Lower operational costs and improved security are two other leading benefits of migration, Kain says. He points to a migration led by AWS for student lender Sallie Mae that reduced time and maintenance by 25% through automating software patching. According to Kain, the student loan provider decreased overall costs by 30% and met its savings objectives in the first year, according to Kain. 

“In a lot of ways, financial institutions aren’t any different from large enterprises,” Kain says. “But what’s unique is that banks must have evidence and the ability to audit all those controls and governance that go into having a well-managed environment.” 

But are the benefits of banking’s cloud migrations living up to the advertised benefits? “I’ll be the contrarian on this,” says Robin Smith, vice president-North America for Mambu, an Amsterdam-based, API-enabled cloud banking platform. “The benefits live up to expectations, but not to the level that people claim. Here’s an imperfect analogy: Years ago, people were outsourcing technology work to developing nations where they could arbitrage labor costs. 

“But you often heard that the quality of the work was not what it should be,” says Smith. “You get some of the same thing in the cloud world.” The challenge for banks is moving to the cloud from “a legacy environment that has so many tentacles: there are integrations to other solutions, integrations inside the institution and integrations outside the institution.” 

In the meantime, Smith says financial services organizations must maintain legacy, on-premise banking systems. “You have dual costs: infrastructure costs and people costs to maintain the legacy systems while you implement a cloud-based solution.” 

According to Smith, “the cloud environment, in many cases, is more secure than their legacy environment. But you must navigate that integration of the legacy systems with the cloud, and that is where the vulnerability is.”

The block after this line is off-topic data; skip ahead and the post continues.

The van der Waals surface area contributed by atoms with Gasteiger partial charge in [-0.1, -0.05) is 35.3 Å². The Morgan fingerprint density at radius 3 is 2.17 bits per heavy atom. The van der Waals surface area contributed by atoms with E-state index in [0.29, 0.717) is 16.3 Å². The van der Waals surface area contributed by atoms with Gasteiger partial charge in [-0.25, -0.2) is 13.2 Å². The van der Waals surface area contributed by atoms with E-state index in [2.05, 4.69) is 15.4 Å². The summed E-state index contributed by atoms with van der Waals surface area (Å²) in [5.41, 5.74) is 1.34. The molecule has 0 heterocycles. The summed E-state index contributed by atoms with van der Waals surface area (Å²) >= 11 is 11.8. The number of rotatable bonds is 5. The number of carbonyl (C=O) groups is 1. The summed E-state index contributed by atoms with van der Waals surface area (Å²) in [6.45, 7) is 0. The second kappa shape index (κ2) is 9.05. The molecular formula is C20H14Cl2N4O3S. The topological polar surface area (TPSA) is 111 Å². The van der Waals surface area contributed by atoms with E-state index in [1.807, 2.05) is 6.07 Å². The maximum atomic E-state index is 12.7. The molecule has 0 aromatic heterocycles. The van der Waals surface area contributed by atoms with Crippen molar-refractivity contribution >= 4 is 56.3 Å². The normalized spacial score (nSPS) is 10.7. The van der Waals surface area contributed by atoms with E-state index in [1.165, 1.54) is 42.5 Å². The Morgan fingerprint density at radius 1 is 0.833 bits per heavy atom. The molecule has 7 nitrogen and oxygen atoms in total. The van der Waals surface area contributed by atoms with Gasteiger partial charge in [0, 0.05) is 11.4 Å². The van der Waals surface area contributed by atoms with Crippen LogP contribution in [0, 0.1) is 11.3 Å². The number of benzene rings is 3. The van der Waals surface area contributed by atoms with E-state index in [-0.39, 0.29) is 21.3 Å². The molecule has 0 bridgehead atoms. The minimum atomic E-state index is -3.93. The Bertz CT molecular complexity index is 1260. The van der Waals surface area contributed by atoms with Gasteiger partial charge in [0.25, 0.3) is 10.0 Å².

“The cloud vendor can be rock solid and hardened from a security standpoint with their cloud, and the bank can be rock solid and secure with its on-premise infrastructure. But it’s when you interconnect the two that you open some vulnerabilities.” 

Despite its risks and occasional overstated promises, “the cloud is the only solution because banks and credit unions have to get rid of their legacy infrastructure. It’s very expensive, it’s clunky and nobody knows what it does,” says Vlad Lounegov, founder and CEO of Mbanq, a San Francisco–based fintech providing digital core banking solutions. 

“There are so many systems to maintain, some built in the early 1990s that are not internet-ready,” Lounegov says. “They did not have the customer experience component built into them, and there was no perception of cybersecurity in those days because there essentially was no internet.” 

The only way forward, he says, is to shed the legacy systems. “Banks need something that is modern, scalable and in tune with other providers, starting with APIs that connect them with best-of-breed innovators. You have to forge partnerships with fintechs. To do it on your own is very difficult.” 

We offer actionable insights on other digital evolution topics that can benefit banking institutions in the BAI Executive Report, “Keeping up with banking’s digital evolution.” 

Edmund Lawler is a BAI contributing writer.